Bryant Ng reinterprets the spicy Thai meat salad called larb with raw sushi-grade salmon. The result is light, bright and fiery, with heat from two kinds of chile: dried red and fresh Thai.
Slideshow:Healthy Thai Recipes
Recipe from Food & Wine America's Greatest New Cooks
1 small dried red chile, such as chile de árbol—halved lengthwise, seeded and minced
1/4 pound green beans, trimmed
1/2 cup shredded green cabbage
3/4 pound skinless sushi-quality salmon fillet, cut into 1/4-inch dice
1 small shallot, minced
1 scallion, white and light green parts only, thinly sliced
1 tablespoon finely chopped mint
1 tablespoon roasted rice powder (optional; see Note)
How to Make It
In a blender, combine the lime juice with the fish sauce, sugar, cilantro stem, soy sauce, garlic, Thai chile and half of the dried red chile. Puree until the dressing is smooth.
In a medium pot of salted boiling water, blanch the green beans until crisp-tender, about 4 minutes. Drain and cool under running water; pat dry. Thinly slice the beans on the diagonal. In a medium bowl, toss the sliced beans with the cabbage and 1 teaspoon of the dressing; season with salt.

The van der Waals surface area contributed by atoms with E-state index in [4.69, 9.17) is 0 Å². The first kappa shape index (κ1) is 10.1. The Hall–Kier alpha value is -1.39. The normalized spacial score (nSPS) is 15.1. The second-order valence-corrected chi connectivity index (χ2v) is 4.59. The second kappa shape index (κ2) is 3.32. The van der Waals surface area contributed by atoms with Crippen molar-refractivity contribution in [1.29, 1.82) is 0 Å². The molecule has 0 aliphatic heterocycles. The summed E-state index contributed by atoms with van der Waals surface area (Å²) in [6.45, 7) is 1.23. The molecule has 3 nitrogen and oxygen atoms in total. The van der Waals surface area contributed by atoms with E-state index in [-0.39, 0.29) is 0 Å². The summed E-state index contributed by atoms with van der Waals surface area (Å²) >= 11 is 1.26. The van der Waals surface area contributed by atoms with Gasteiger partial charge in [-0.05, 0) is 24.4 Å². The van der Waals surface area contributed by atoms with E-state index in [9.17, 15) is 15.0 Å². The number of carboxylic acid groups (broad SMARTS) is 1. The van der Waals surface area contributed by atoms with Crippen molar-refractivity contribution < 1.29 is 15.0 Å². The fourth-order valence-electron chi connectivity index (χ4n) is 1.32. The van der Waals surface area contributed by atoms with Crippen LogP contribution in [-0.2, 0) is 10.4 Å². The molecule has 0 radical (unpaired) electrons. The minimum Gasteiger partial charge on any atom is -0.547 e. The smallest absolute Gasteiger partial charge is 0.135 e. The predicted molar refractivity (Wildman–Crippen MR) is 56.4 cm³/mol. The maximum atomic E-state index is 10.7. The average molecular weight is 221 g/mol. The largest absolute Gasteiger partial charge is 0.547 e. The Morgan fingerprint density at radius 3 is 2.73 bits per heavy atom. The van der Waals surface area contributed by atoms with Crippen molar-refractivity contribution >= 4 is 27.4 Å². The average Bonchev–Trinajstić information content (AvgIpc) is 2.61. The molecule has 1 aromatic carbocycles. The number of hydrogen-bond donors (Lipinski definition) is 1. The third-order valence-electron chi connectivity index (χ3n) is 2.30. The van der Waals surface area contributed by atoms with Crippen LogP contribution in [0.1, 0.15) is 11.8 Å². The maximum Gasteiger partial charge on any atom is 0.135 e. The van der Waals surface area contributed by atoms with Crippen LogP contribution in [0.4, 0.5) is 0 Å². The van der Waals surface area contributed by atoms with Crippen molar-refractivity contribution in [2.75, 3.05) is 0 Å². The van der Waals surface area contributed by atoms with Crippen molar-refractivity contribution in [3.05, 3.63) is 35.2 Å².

In another medium bowl, toss the salmon with the shallot, scallion, cilantro leaves, mint, rice powder and the remaining dried red chile. Stir in the remaining dressing and season with salt. Spoon the salmon tartare onto plates and serve the green beans and cabbage alongside.
Roasted rice powder, known as khao kua pon in Thailand, is available at Asian markets, but you can also make it at home. In a skillet, toast raw white sticky (glutinous) rice over moderately low heat, tossing occasionally, until lightly browned, about 15 minutes. Transfer to a mortar or spice grinder and let cool completely, then grind to a powder. The rice powder can be stored in an airtight container at room temperature for up to 6 months.
Zippy, lemony Albariño
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